Ongoing concerns over data privacy and the use of TraceTogether were also raised.

Responding to a question from Mr Christopher de Souza (Holland-Bukit Timah GRC), Minister of State for Home Affairs Desmond Tan clarified that the Singapore Police Force is empowered under the Criminal Procedure Code to obtain any data.

"We do not preclude the use of TraceTogether data in circumstances where citizens' safety and security are or have been affected, and this applies to all other data as well," said Mr Tan, in response to a supplementary question from Mr Giam who asked if use of the data would violate the TraceTogether privacy statement.

Also mentioned was a Ministry of Social and Family Development study released last month, which showed that children of divorced parents tend to earn less, and are more likely to get divorced, than their peers from intact families.

On the support available to these children, Minister in the Prime Minister's Office and Second Minister for Education Maliki Osman said school counsellors are on hand for students who exhibit emotional distress or social and behavioural changes due to their parents' divorce. Teachers also proactively look out for any changes in behaviour, and financial assistance is available to those who need it, he added.

The issues raised on Monday are not new. But they will sharpen against the backdrop of the uneven trajectory of the pandemic and its uncertain impact on the economy, as well as a rapidly ageing population and changing social trends.

Concerns over a growing fiscal burden, inequality and intergenerational mobility have already come to the fore.

As for live-streaming Parliament proceedings, the authorities have long been reluctant to do so, citing reasons such as the risk of MPs playing to the gallery. Retired diplomat Bilahari Kausikan reiterated these concerns in a Facebook post on Monday, calling the move a "mistake" that could change the political dynamic in such a way as to incentivise "a certain sort of personality to enter politics and not the kind who ought to be a political leader".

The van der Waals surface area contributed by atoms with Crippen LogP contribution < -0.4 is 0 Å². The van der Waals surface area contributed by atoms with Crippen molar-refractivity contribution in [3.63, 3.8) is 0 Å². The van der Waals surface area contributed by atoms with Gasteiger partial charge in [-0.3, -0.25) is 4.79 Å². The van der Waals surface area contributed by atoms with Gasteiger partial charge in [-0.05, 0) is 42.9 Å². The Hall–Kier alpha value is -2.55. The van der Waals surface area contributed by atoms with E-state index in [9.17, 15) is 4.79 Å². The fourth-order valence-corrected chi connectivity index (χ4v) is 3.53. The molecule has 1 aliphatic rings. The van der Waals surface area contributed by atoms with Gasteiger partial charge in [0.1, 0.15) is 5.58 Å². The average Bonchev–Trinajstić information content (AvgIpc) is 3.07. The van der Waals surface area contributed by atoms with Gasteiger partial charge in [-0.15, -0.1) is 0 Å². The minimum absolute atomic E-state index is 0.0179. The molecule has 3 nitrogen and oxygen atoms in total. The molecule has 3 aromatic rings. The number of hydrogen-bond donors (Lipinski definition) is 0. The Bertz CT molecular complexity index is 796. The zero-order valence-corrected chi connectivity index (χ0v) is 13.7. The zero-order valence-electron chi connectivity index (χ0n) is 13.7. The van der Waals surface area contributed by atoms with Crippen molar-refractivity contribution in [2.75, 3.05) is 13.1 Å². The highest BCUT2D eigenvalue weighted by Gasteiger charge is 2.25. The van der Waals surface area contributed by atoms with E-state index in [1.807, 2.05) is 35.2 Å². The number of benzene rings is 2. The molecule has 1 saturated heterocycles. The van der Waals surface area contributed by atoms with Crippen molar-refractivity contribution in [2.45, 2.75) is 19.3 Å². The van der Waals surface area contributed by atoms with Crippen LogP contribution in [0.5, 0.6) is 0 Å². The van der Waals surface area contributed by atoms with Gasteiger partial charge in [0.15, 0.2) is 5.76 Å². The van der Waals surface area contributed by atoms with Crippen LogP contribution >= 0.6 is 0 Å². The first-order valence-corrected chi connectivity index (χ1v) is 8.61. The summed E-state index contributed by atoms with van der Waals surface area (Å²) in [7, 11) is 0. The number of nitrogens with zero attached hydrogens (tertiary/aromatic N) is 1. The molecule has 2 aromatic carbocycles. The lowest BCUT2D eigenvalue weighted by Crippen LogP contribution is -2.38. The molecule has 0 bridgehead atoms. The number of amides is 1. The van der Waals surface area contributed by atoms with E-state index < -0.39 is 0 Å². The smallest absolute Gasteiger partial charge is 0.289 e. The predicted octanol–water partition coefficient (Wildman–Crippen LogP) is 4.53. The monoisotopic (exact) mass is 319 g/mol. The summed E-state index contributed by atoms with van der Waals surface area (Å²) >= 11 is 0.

As Mr Iswaran said on Monday, the integrity and dignity of Parliament as a forum for serious debate on national issues must be preserved. "Ultimately, the responsibility rests with all members of this House, present and future, who must continue to uphold the highest standards of conduct and decorum, as we engage in the cut and thrust of parliamentary debate," he said.

Was this opening session the lull before the storm?

Whether Mr Kausikan's comments will prove prescient is anyone's guess, but the measured tone of Monday's debate gave little cause for alarm.

For every rogue politician who sees this as an opportunity to let loose, one can imagine many others who would choose their words more carefully in front of a nation of live viewers.

As for critics who placed their bets on huge pent-up public interest, it may have been a case of "too early to call".

The number of viewers on MCI's live stream hovered below 4,000 most of the time and dipped to around 500 by the close of day, lending credence to the authorities' earlier observation that public demand for a live stream - at least for now - is not all that high, notwithstanding its public education and engagement value.